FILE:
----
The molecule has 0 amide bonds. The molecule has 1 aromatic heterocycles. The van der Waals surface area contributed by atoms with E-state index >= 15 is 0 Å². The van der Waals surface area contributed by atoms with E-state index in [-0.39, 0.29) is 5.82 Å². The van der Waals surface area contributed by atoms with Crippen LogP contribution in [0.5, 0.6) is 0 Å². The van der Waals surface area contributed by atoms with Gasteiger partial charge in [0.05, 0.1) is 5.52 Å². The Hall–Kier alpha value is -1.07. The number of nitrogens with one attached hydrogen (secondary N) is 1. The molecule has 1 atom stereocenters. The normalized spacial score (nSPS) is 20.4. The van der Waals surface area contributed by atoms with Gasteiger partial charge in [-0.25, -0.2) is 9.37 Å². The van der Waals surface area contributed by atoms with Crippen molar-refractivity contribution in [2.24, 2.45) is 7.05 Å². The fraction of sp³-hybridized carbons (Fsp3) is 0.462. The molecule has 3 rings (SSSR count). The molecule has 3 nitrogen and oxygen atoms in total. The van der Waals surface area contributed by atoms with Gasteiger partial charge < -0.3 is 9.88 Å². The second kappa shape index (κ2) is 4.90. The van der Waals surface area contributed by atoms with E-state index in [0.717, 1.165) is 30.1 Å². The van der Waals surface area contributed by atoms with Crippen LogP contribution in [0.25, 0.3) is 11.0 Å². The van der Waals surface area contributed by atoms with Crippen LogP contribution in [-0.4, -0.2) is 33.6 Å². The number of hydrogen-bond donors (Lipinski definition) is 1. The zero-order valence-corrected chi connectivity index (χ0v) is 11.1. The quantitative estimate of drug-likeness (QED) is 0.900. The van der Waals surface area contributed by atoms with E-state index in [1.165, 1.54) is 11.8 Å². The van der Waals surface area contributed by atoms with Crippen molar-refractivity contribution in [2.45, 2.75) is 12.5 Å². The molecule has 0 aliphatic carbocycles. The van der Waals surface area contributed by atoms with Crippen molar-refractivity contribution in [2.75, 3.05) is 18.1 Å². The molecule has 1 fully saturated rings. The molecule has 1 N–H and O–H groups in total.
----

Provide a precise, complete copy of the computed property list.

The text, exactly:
The molecule has 0 amide bonds. The molecule has 1 aromatic heterocycles. The van der Waals surface area contributed by atoms with E-state index >= 15 is 0 Å². The van der Waals surface area contributed by atoms with E-state index in [-0.39, 0.29) is 5.82 Å². The van der Waals surface area contributed by atoms with Crippen LogP contribution in [0.5, 0.6) is 0 Å². The van der Waals surface area contributed by atoms with Gasteiger partial charge in [0.05, 0.1) is 5.52 Å². The Hall–Kier alpha value is -1.07. The number of nitrogens with one attached hydrogen (secondary N) is 1. The molecule has 1 atom stereocenters. The normalized spacial score (nSPS) is 20.4. The van der Waals surface area contributed by atoms with Gasteiger partial charge in [-0.25, -0.2) is 9.37 Å². The van der Waals surface area contributed by atoms with Crippen molar-refractivity contribution in [2.24, 2.45) is 7.05 Å². The fraction of sp³-hybridized carbons (Fsp3) is 0.462. The molecule has 3 rings (SSSR count). The molecule has 3 nitrogen and oxygen atoms in total. The van der Waals surface area contributed by atoms with Gasteiger partial charge < -0.3 is 9.88 Å². The second kappa shape index (κ2) is 4.90. The van der Waals surface area contributed by atoms with E-state index in [0.717, 1.165) is 30.1 Å². The van der Waals surface area contributed by atoms with Crippen LogP contribution in [0.25, 0.3) is 11.0 Å². The van der Waals surface area contributed by atoms with Crippen LogP contribution in [-0.4, -0.2) is 33.6 Å². The number of hydrogen-bond donors (Lipinski definition) is 1. The zero-order valence-corrected chi connectivity index (χ0v) is 11.1. The quantitative estimate of drug-likeness (QED) is 0.900. The van der Waals surface area contributed by atoms with E-state index in [1.165, 1.54) is 11.8 Å². The van der Waals surface area contributed by atoms with Crippen molar-refractivity contribution in [2.45, 2.75) is 12.5 Å². The molecule has 0 aliphatic carbocycles. The van der Waals surface area contributed by atoms with Crippen molar-refractivity contribution in [2.75, 3.05) is 18.1 Å². The molecule has 1 fully saturated rings. The molecule has 1 N–H and O–H groups in total.